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By Duane Craig
November 21, 2016
Customer satisfaction and quality control are dynamically linked. As quality rises or falls, customer satisfaction usually follows. But, when it comes to clients with whom you have continuing business, the opposite can also be true. If the customer was satisfied in the past, that will influence his or her perception of quality delivered in the present, or in the future. In other words, you get points that carry forward in your customer relationships when the quality you deliver meets the customer’s expectations.
The advantages of having quality control that satisfies customers while also enhancing your reputation as a quality contractor are the type that boost your competitiveness and create a stable business because you foster the following:
Fewer project headaches stemming from rework and claims
More new customers
Increased business with existing customers
Losing fewer customers
Better resistance to other companies that are competing based on price
Increased profits and market share
The secret to harnessing these advantages is to exceed your customer's’ expectations.
When it comes to quality, the most important aspect is the customer’s perception of the quality you deliver. It’s always great when the quality meets the specifications, but you can meet all the standards and specs and still not meet the customer’s expectations.
Customer satisfaction is very difficult because it means different things to different customers. That’s why customer satisfaction often goes beyond standards and specifications, and instead is measured more by customer perceptions. If you meet a client's positive expectations, or you don't meet a client's negative expectations, it's the same thing. The client is moderately satisfied. It’s very difficult to differentiate your business from the sea of others by delivering moderate customer satisfaction.
To exceed your client's expectations you have to ensure the final build performs better than the customer expected. That’s why there is no substitute for really knowing your customer’s quality expectation beyond the specifications.
Another important area where quality can help you, is reputation. When your construction business has a reputation of delivering quality, customers are more likely to perceive that you actually do deliver quality. The quality reputation precedes you. And, it even precedes the work, creating a greater level of trust flowing from customer to you.
Just as having a reputation for delivering quality helps improve customer satisfaction, it also improves the acceptance of your solutions to the inevitable changes that occur on construction projects. There are many different ways to meet project specifications, but as the one doing the work, when you can influence how changes are addressed, you are in a better position to reduce risk and improve project outcomes.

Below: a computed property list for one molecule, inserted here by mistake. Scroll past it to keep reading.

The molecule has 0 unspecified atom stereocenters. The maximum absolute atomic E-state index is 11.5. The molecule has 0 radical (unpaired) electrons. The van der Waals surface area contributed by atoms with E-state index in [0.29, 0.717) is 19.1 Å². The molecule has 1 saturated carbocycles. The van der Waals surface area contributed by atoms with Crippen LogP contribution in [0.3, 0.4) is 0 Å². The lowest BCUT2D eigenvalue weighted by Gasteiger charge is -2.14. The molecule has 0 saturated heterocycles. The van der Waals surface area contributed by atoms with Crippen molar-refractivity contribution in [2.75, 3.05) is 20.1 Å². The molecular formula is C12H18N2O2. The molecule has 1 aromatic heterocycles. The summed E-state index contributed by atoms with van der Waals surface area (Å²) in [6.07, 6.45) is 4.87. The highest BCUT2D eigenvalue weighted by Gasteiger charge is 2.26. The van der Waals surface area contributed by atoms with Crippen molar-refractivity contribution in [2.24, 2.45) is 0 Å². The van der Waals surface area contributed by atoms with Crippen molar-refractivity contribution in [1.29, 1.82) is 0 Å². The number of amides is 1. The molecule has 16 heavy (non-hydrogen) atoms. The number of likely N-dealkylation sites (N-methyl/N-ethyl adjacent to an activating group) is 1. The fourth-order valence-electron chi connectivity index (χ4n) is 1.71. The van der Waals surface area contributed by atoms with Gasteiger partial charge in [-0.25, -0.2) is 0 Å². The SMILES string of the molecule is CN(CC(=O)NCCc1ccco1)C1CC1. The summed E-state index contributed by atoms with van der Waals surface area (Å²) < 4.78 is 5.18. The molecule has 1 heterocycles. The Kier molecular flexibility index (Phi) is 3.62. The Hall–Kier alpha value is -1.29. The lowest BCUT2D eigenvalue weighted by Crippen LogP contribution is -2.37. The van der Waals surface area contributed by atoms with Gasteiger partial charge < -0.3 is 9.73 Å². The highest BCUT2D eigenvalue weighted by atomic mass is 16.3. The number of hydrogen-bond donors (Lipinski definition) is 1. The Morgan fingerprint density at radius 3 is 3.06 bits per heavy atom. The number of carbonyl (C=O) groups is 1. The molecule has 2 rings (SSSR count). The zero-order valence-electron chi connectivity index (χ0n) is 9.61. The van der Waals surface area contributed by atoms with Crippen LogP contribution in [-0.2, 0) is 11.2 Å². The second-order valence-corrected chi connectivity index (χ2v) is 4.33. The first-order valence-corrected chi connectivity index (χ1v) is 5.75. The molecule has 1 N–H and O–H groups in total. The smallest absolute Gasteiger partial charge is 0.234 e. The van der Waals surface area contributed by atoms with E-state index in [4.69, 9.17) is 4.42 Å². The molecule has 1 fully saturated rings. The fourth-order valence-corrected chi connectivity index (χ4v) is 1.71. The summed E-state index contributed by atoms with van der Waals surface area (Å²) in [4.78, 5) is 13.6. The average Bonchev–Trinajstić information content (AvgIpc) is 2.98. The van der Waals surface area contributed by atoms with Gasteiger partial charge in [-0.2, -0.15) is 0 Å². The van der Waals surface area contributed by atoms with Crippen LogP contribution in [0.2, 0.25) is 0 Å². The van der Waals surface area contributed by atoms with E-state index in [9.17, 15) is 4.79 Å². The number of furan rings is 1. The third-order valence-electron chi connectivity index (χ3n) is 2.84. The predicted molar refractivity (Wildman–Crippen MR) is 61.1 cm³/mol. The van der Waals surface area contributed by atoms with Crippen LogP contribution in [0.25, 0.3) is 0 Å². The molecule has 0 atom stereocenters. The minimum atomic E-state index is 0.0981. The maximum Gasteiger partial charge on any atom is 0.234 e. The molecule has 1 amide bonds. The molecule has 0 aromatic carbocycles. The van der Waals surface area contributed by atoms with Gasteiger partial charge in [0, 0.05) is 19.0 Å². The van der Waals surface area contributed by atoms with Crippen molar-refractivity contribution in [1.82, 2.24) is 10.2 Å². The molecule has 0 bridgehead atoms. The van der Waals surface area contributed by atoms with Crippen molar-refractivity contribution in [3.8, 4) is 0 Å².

For many construction businesses repeat customers make up the majority of their new projects. Customers return for many different reasons. In some cases, it's just easier to deal with someone they’ve worked with before. In other cases, you might have mastered the estimating and bidding process necessary to deliver the bid amount the customer desired. Customers will also often re-hire a contractor for a particular type of project the contractor successfully completed for them previously.
When it comes to customers who only have a single project to complete, the importance of your reputation is just as crucial as it is for repeat customers. These one time customers are the people who can deliver a steady stream of new potential clients. In many ways, the reputation you have with these one-time customers sets the stage for business survival if your business is based on customers who only need your services one time. For other construction companies that depend on a mix of repeat and one-time customers, your reputation with the one-time customers will not only affect new one-time projects, but will also help in developing new customers with continuing construction needs. Once again, delivering quality that exceeds your customer’s expectations is the cornerstone of developing the best reputation.
Very few modern construction projects get delivered by one contractor these days. Whether you hire a host of subcontractors from all the different specialty trades, or you hire spot subcontractors for very special jobs, your reputation for quality, and customer satisfaction is going to affect the types of subcontractors you can engage.
Just like you, subcontractors want to be involved with projects that will not only advance their bottom line, but will also help them to maintain or build a reputation that will sustain the level of business they need. By carefully choosing to work with contractors who have strong reputations, subcontractors can strengthen their own reputations.
Staying competitive and profitable requires a lot of work on all fronts. But, if your customer satisfaction and reputation are lacking, everything else you do won’t build an enduring business. When you have quality control that meets not only the specifications, but also exceeding customer’s expectations, everything else will fall into place.
The Anatomy of a Request for Information (RFI)
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